If despite all your preparation something happens and you end up “glutened”, discuss the matter with the restaurant and based on their response decide if they are worth giving another go with both sides being wiser from the experience. Sometimes that is how you build a successful restaurant-patron relationship.

When you have coeliac disease, even the tiniest amount of gluten can cause a reaction and the effects can last for several days.
After having a meal where both I and the manager thought we had done everything possible to avoid cross-contamination at a new restaurant, I ended up with symptoms of having been ‘glutened’ just a few hours later. We couldn’t track down the reason, so unfortunately mistakes can still happen. One can only learn and try to help venues to improve, too.

Hope my tips have helped to build your confidence with eating out and you feel more equipped to give it a go. As with everything new, start with places that make it as easy for you as possible and build your confidence. The good thing about eating out is that you can keep going to several places regularly, with dating this is likely frowned upon.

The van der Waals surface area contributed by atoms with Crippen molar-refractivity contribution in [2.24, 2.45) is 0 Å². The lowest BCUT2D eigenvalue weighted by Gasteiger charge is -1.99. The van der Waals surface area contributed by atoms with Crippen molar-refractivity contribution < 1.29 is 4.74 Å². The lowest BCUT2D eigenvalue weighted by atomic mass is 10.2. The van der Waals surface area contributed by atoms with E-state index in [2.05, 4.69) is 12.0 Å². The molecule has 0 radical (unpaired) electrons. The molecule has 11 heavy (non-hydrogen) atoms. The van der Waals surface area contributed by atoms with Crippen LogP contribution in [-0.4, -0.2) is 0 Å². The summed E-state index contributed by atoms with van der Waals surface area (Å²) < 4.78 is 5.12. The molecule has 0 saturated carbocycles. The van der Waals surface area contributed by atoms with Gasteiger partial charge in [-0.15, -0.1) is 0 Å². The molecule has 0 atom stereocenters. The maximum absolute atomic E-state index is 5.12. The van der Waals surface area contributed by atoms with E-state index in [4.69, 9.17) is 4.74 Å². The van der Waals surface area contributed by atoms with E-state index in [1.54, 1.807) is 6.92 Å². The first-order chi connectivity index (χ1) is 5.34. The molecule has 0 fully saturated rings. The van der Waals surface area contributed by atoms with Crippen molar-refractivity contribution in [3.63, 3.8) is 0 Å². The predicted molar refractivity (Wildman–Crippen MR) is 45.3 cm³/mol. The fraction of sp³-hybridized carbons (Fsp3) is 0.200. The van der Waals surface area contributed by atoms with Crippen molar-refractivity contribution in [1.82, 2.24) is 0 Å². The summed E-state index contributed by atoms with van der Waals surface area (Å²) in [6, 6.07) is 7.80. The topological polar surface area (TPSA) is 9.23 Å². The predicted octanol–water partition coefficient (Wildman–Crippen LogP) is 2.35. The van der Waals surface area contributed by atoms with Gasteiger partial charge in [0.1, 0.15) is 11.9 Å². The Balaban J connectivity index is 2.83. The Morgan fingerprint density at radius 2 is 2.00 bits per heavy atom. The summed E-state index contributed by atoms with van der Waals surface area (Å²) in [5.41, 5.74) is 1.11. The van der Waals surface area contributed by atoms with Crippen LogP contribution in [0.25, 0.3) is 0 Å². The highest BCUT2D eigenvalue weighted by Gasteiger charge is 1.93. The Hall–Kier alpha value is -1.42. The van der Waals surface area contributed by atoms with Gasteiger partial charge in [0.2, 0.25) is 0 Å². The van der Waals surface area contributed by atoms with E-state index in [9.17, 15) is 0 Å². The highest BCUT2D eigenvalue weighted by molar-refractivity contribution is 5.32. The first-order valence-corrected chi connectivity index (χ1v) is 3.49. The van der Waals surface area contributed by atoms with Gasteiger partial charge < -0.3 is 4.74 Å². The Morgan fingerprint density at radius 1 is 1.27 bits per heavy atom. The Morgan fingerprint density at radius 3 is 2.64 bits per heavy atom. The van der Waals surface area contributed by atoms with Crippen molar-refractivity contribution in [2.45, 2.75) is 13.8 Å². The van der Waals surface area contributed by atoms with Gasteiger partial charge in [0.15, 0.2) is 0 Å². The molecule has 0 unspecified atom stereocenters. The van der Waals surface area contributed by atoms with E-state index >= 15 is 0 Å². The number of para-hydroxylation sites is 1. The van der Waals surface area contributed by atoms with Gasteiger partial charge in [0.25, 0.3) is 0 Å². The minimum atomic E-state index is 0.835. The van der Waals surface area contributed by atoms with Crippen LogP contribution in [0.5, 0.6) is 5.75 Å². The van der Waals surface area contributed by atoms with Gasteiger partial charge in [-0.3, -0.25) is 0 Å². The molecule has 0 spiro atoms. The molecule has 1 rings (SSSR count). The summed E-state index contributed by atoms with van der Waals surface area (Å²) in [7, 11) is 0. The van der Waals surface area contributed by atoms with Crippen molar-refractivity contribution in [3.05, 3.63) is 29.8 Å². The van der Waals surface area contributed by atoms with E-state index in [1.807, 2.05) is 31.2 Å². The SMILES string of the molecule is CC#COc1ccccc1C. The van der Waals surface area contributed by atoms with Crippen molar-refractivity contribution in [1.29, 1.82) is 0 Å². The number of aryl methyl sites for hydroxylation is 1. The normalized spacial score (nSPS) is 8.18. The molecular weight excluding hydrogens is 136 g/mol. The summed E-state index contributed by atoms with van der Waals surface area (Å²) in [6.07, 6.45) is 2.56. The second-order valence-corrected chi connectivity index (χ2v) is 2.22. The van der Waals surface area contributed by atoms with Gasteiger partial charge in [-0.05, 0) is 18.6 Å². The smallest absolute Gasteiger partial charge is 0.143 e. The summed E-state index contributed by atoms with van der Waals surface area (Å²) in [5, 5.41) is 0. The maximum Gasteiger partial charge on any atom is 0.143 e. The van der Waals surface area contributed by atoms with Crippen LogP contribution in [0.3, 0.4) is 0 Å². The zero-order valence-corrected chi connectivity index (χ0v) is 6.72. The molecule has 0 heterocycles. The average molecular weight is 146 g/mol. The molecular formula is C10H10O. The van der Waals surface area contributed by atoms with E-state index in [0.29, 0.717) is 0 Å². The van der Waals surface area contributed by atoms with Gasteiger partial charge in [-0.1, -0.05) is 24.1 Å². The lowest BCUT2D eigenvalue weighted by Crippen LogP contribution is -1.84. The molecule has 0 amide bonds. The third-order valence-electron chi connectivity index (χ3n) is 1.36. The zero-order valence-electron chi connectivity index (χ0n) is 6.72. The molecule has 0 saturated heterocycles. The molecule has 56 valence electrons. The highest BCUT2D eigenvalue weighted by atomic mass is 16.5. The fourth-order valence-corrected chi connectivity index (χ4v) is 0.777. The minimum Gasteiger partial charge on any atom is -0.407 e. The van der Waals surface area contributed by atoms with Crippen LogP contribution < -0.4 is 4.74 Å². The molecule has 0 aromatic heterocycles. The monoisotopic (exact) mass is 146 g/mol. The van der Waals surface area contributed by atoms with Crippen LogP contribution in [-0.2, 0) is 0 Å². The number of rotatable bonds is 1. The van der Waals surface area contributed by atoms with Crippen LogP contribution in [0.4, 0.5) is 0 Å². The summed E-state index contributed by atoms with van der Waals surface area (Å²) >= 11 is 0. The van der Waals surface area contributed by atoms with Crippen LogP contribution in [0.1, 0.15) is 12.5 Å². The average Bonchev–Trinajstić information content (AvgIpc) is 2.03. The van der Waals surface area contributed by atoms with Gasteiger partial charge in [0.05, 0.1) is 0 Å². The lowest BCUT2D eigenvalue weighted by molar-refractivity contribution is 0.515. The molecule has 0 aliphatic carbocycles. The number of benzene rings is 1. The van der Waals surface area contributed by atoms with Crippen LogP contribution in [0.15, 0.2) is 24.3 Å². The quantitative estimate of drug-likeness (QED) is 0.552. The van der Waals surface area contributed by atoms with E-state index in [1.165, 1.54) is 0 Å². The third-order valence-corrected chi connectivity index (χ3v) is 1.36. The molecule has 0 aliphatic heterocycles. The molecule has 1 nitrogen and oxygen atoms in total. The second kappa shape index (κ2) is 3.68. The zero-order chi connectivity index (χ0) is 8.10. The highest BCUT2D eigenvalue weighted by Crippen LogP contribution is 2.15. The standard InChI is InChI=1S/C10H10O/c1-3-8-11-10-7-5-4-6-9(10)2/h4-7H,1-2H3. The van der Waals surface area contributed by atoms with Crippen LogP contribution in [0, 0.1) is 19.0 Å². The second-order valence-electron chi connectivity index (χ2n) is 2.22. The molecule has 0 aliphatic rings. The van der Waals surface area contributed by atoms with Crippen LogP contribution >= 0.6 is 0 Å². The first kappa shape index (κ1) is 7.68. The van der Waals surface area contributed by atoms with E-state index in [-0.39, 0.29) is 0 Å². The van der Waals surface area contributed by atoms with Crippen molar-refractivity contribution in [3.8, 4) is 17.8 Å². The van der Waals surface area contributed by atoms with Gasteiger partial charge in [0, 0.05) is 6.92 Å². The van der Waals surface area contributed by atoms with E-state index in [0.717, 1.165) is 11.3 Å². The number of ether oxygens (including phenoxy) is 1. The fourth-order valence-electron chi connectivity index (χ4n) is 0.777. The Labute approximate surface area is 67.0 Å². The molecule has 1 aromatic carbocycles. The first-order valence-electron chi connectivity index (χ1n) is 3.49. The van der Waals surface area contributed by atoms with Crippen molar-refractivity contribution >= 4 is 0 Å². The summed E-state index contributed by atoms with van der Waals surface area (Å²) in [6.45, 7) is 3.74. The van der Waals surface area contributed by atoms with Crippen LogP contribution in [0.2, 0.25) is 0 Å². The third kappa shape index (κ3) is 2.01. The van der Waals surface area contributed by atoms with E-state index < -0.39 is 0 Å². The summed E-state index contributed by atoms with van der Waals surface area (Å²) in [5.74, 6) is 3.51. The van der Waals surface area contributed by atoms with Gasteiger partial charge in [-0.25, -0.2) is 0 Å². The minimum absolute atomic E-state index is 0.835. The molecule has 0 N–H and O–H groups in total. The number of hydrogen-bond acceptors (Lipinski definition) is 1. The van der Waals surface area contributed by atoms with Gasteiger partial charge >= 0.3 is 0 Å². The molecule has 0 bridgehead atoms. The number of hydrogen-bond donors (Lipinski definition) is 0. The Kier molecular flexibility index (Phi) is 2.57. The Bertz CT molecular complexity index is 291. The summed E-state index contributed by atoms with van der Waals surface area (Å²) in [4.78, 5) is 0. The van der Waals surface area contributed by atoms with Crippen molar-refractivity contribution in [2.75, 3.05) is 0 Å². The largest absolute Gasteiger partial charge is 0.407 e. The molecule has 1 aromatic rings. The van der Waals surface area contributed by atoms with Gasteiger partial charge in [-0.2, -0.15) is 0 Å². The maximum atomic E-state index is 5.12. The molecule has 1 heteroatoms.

I’d love to hear if this post has helped you getting back into eating out, please leave a comment! Any other tips on how to find gluten-free gems are appreciated, too!

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And lastly, don’t forget to get your downloadable cheat sheet!